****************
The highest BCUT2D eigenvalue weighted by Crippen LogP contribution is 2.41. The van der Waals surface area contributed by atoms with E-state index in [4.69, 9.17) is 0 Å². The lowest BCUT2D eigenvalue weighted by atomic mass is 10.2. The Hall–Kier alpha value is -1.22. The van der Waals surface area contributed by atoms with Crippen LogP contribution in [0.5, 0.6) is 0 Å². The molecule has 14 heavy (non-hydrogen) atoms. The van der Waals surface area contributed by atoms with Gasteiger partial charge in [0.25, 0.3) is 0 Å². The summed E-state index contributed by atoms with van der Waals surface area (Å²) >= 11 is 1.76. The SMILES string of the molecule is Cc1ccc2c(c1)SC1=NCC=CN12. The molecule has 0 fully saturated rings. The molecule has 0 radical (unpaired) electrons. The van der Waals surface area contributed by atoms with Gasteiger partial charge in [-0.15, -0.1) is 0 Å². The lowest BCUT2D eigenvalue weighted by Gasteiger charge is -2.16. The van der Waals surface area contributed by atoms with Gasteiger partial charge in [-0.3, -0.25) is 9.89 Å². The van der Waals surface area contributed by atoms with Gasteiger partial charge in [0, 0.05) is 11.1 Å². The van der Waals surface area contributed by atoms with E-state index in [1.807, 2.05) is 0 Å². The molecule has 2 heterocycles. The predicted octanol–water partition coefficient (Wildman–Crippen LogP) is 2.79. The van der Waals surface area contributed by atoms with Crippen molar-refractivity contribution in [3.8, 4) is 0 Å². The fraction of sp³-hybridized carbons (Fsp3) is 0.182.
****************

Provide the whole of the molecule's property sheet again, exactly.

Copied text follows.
The highest BCUT2D eigenvalue weighted by Crippen LogP contribution is 2.41. The van der Waals surface area contributed by atoms with E-state index in [4.69, 9.17) is 0 Å². The lowest BCUT2D eigenvalue weighted by atomic mass is 10.2. The Hall–Kier alpha value is -1.22. The van der Waals surface area contributed by atoms with Crippen LogP contribution in [0.5, 0.6) is 0 Å². The molecule has 14 heavy (non-hydrogen) atoms. The van der Waals surface area contributed by atoms with Gasteiger partial charge in [0.25, 0.3) is 0 Å². The summed E-state index contributed by atoms with van der Waals surface area (Å²) >= 11 is 1.76. The SMILES string of the molecule is Cc1ccc2c(c1)SC1=NCC=CN12. The molecule has 0 fully saturated rings. The molecule has 0 radical (unpaired) electrons. The van der Waals surface area contributed by atoms with Gasteiger partial charge in [-0.15, -0.1) is 0 Å². The lowest BCUT2D eigenvalue weighted by Gasteiger charge is -2.16. The van der Waals surface area contributed by atoms with Gasteiger partial charge in [-0.3, -0.25) is 9.89 Å². The van der Waals surface area contributed by atoms with Gasteiger partial charge in [0, 0.05) is 11.1 Å². The van der Waals surface area contributed by atoms with E-state index in [1.807, 2.05) is 0 Å². The molecule has 2 heterocycles. The predicted octanol–water partition coefficient (Wildman–Crippen LogP) is 2.79. The van der Waals surface area contributed by atoms with Crippen molar-refractivity contribution in [3.8, 4) is 0 Å². The fraction of sp³-hybridized carbons (Fsp3) is 0.182.